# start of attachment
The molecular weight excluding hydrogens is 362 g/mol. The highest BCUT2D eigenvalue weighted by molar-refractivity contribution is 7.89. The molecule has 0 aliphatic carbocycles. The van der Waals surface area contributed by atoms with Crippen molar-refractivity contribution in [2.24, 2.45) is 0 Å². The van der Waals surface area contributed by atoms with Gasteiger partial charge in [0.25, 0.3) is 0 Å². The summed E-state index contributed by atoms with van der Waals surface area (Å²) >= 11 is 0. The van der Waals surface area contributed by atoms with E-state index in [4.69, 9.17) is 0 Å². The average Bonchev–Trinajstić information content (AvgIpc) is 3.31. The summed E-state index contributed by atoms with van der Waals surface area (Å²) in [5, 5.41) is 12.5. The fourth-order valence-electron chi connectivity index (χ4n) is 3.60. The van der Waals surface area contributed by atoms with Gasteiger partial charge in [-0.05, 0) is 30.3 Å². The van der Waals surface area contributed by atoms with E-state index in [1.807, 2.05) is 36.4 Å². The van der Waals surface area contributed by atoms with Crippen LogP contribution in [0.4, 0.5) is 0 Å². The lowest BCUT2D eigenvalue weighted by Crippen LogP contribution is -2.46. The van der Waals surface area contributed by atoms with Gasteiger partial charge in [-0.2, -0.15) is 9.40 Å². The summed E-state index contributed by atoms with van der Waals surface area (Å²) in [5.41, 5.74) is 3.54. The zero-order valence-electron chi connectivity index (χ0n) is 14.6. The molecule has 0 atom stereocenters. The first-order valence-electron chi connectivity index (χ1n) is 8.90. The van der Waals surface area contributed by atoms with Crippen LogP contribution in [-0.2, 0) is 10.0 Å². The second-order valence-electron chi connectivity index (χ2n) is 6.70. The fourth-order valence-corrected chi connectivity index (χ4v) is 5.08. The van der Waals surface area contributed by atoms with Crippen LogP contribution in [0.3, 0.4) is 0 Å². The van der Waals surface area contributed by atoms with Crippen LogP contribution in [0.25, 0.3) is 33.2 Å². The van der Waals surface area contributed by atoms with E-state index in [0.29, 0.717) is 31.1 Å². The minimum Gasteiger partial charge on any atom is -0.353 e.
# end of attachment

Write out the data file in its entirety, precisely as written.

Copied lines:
The molecular weight excluding hydrogens is 362 g/mol. The highest BCUT2D eigenvalue weighted by molar-refractivity contribution is 7.89. The molecule has 0 aliphatic carbocycles. The van der Waals surface area contributed by atoms with Crippen molar-refractivity contribution in [2.24, 2.45) is 0 Å². The van der Waals surface area contributed by atoms with Gasteiger partial charge in [0.25, 0.3) is 0 Å². The summed E-state index contributed by atoms with van der Waals surface area (Å²) >= 11 is 0. The van der Waals surface area contributed by atoms with E-state index in [4.69, 9.17) is 0 Å². The average Bonchev–Trinajstić information content (AvgIpc) is 3.31. The summed E-state index contributed by atoms with van der Waals surface area (Å²) in [5, 5.41) is 12.5. The fourth-order valence-electron chi connectivity index (χ4n) is 3.60. The van der Waals surface area contributed by atoms with Gasteiger partial charge in [-0.05, 0) is 30.3 Å². The van der Waals surface area contributed by atoms with E-state index in [1.807, 2.05) is 36.4 Å². The van der Waals surface area contributed by atoms with Crippen LogP contribution in [0.4, 0.5) is 0 Å². The lowest BCUT2D eigenvalue weighted by Crippen LogP contribution is -2.46. The van der Waals surface area contributed by atoms with Gasteiger partial charge in [-0.2, -0.15) is 9.40 Å². The summed E-state index contributed by atoms with van der Waals surface area (Å²) in [5.41, 5.74) is 3.54. The zero-order valence-electron chi connectivity index (χ0n) is 14.6. The molecule has 0 atom stereocenters. The first-order valence-electron chi connectivity index (χ1n) is 8.90. The van der Waals surface area contributed by atoms with Crippen LogP contribution in [-0.2, 0) is 10.0 Å². The second-order valence-electron chi connectivity index (χ2n) is 6.70. The fourth-order valence-corrected chi connectivity index (χ4v) is 5.08. The van der Waals surface area contributed by atoms with Crippen LogP contribution in [0.3, 0.4) is 0 Å². The van der Waals surface area contributed by atoms with Crippen LogP contribution in [0.25, 0.3) is 33.2 Å². The van der Waals surface area contributed by atoms with E-state index in [0.29, 0.717) is 31.1 Å². The minimum Gasteiger partial charge on any atom is -0.353 e.